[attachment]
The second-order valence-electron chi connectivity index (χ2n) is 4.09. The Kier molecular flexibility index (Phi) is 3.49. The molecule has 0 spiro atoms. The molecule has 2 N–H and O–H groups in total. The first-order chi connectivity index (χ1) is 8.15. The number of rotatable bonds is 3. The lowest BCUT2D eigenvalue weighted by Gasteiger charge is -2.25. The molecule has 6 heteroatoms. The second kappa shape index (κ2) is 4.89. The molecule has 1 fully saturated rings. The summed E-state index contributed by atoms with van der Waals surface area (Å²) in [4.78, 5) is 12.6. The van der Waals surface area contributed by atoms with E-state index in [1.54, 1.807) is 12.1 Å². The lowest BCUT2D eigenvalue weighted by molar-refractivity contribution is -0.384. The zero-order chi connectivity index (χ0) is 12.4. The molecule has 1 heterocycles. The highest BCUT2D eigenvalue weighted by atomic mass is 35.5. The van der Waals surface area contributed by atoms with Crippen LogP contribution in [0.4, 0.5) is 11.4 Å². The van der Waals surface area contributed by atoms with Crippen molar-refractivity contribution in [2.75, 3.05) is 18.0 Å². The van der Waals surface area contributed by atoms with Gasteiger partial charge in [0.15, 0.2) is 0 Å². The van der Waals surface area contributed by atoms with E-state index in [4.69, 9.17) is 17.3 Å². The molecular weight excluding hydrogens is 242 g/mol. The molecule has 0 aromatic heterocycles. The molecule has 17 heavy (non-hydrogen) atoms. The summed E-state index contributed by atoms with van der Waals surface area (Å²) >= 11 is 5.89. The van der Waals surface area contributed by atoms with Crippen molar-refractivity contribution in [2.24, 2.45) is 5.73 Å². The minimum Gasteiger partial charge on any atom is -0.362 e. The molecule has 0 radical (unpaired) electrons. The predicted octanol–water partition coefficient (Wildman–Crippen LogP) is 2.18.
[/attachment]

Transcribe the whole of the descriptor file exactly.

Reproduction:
The second-order valence-electron chi connectivity index (χ2n) is 4.09. The Kier molecular flexibility index (Phi) is 3.49. The molecule has 0 spiro atoms. The molecule has 2 N–H and O–H groups in total. The first-order chi connectivity index (χ1) is 8.15. The number of rotatable bonds is 3. The lowest BCUT2D eigenvalue weighted by Gasteiger charge is -2.25. The molecule has 6 heteroatoms. The second kappa shape index (κ2) is 4.89. The molecule has 1 fully saturated rings. The summed E-state index contributed by atoms with van der Waals surface area (Å²) in [4.78, 5) is 12.6. The van der Waals surface area contributed by atoms with E-state index in [1.54, 1.807) is 12.1 Å². The lowest BCUT2D eigenvalue weighted by molar-refractivity contribution is -0.384. The zero-order chi connectivity index (χ0) is 12.4. The molecule has 1 heterocycles. The highest BCUT2D eigenvalue weighted by atomic mass is 35.5. The van der Waals surface area contributed by atoms with Crippen LogP contribution in [0.4, 0.5) is 11.4 Å². The van der Waals surface area contributed by atoms with Crippen molar-refractivity contribution in [2.75, 3.05) is 18.0 Å². The van der Waals surface area contributed by atoms with Gasteiger partial charge in [0.15, 0.2) is 0 Å². The van der Waals surface area contributed by atoms with E-state index in [4.69, 9.17) is 17.3 Å². The molecular weight excluding hydrogens is 242 g/mol. The molecule has 0 aromatic heterocycles. The molecule has 17 heavy (non-hydrogen) atoms. The summed E-state index contributed by atoms with van der Waals surface area (Å²) >= 11 is 5.89. The van der Waals surface area contributed by atoms with Crippen molar-refractivity contribution in [2.24, 2.45) is 5.73 Å². The minimum Gasteiger partial charge on any atom is -0.362 e. The molecule has 0 radical (unpaired) electrons. The predicted octanol–water partition coefficient (Wildman–Crippen LogP) is 2.18.